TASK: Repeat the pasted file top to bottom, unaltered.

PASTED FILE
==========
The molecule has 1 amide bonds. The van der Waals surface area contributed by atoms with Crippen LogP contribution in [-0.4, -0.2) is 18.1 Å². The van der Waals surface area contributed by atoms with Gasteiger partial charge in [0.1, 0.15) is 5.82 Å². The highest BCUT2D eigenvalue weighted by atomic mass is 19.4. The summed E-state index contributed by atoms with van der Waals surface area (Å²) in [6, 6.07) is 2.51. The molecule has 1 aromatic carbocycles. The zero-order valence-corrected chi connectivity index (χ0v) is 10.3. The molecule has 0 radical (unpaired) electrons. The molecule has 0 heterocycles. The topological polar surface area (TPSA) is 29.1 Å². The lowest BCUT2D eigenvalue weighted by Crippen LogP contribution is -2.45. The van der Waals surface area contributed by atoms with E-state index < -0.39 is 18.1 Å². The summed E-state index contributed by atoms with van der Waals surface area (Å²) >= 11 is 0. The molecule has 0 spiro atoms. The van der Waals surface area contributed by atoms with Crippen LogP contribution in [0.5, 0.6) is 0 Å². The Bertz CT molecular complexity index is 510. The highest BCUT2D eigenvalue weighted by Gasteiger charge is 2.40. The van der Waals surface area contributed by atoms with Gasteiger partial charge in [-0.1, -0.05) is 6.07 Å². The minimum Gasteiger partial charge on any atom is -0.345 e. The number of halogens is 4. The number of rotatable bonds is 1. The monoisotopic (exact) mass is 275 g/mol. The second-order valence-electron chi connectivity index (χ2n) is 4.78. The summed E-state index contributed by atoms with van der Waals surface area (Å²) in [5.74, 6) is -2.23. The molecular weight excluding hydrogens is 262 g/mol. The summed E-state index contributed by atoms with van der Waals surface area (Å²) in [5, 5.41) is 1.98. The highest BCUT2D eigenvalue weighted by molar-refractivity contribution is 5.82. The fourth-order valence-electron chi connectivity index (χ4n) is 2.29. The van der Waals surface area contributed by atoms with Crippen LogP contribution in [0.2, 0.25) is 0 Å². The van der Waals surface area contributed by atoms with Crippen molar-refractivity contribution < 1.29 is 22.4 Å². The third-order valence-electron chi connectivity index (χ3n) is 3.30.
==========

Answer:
The molecule has 1 amide bonds. The van der Waals surface area contributed by atoms with Crippen LogP contribution in [-0.4, -0.2) is 18.1 Å². The van der Waals surface area contributed by atoms with Gasteiger partial charge in [0.1, 0.15) is 5.82 Å². The highest BCUT2D eigenvalue weighted by atomic mass is 19.4. The summed E-state index contributed by atoms with van der Waals surface area (Å²) in [6, 6.07) is 2.51. The molecule has 1 aromatic carbocycles. The zero-order valence-corrected chi connectivity index (χ0v) is 10.3. The molecule has 0 radical (unpaired) electrons. The molecule has 0 heterocycles. The topological polar surface area (TPSA) is 29.1 Å². The lowest BCUT2D eigenvalue weighted by Crippen LogP contribution is -2.45. The van der Waals surface area contributed by atoms with E-state index < -0.39 is 18.1 Å². The summed E-state index contributed by atoms with van der Waals surface area (Å²) >= 11 is 0. The molecule has 0 spiro atoms. The van der Waals surface area contributed by atoms with Crippen LogP contribution in [0.5, 0.6) is 0 Å². The Bertz CT molecular complexity index is 510. The highest BCUT2D eigenvalue weighted by Gasteiger charge is 2.40. The van der Waals surface area contributed by atoms with Gasteiger partial charge in [-0.1, -0.05) is 6.07 Å². The minimum Gasteiger partial charge on any atom is -0.345 e. The number of halogens is 4. The number of rotatable bonds is 1. The monoisotopic (exact) mass is 275 g/mol. The second-order valence-electron chi connectivity index (χ2n) is 4.78. The summed E-state index contributed by atoms with van der Waals surface area (Å²) in [5.74, 6) is -2.23. The molecular weight excluding hydrogens is 262 g/mol. The summed E-state index contributed by atoms with van der Waals surface area (Å²) in [5, 5.41) is 1.98. The highest BCUT2D eigenvalue weighted by molar-refractivity contribution is 5.82. The fourth-order valence-electron chi connectivity index (χ4n) is 2.29. The van der Waals surface area contributed by atoms with Crippen LogP contribution in [0.2, 0.25) is 0 Å². The van der Waals surface area contributed by atoms with Crippen molar-refractivity contribution < 1.29 is 22.4 Å². The third-order valence-electron chi connectivity index (χ3n) is 3.30.